Getting to Know Wisconsin’s Amish Country
Last Updated: 4/22/2013
Humble, welcoming, and hard working. Sound like Wisconsin to you? Well for Wisconsin’s Amish, it’s truly a way of life.
The Amish live according to beliefs that go back to a sixteenth-century Protestant movement in Europe. While different communities have different rules, they all value humility, family, discipline, and hard work.
Wisconsin has one of the largest Amish populations in America, with settlements all over the state. You’ll find some of the larger Amish communities in Wisconsin in:
- Vernon County – Hillsboro
- Monroe County – near Wilton/Tomah
- Taylor County – Medford
- Green Lake County – Kingston-Dalton-Marquette, Redgranite, and Richford
- Clark County – Owen, Neilsville, and near Greenward/Willard
Encounters with Amish Culture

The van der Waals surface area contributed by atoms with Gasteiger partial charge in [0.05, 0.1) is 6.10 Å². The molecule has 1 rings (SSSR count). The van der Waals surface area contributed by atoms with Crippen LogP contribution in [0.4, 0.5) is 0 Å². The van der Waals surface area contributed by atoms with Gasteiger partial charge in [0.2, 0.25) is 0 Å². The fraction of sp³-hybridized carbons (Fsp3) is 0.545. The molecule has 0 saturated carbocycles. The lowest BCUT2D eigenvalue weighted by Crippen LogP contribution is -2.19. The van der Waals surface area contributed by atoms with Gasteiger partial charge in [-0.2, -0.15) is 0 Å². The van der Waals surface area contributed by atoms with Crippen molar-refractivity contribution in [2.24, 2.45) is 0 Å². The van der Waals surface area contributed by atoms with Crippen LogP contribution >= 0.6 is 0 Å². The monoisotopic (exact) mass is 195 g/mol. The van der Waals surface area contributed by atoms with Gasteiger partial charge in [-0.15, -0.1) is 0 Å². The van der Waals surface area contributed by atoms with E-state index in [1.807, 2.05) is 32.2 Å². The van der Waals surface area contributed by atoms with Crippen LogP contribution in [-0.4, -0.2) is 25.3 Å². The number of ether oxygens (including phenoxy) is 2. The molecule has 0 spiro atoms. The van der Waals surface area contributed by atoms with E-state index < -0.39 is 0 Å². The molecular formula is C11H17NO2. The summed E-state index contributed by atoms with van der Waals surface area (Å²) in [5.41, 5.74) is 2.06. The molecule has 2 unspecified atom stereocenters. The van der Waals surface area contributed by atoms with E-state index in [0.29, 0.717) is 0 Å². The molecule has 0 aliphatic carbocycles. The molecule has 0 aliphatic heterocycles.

If you’re looking for Amish-made items, try farmers’ markets in towns like Viroqua (Vernon County) or Ferryville (Crawford County). If you’re really interested in Amish culture, experience it firsthand by visiting their shops and roadside stands. These places provide a great chance to interact, in a respectful way, with a culture that otherwise keeps a distance from the outside world.
Because the Amish don’t seek attention, you generally won’t find listings for their businesses – especially not online. But drive through the back roads in Amish country, and you’ll spot hand-lettered signs for traditional Amish crafts like furniture, cabinetry, quilts, baskets, baked goods, and candy.
Wondering where to begin? Learn your way around Wisconsin Amish country with one of these tours:
- Trempealeau County offers a car tour around Amish settlements, and audio guides to listen to as you pass Amish farms, sawmills, ferries, and a buggy shop.
- The Tomah Convention and Visitor Bureau offers a driving map that highlights several local Amish homesteads and farms, as well as a number of shops where you can find Amish craftwork and foods.
- Down a Country Road tours, based in Cashton, will guide you through a quilt shop, woodworking shop, cheese factory, and bakery, as well as homes and farms.
Read more about Wisconsin’s Amish communities.This entry was posted in Blog and tagged Tours & Trails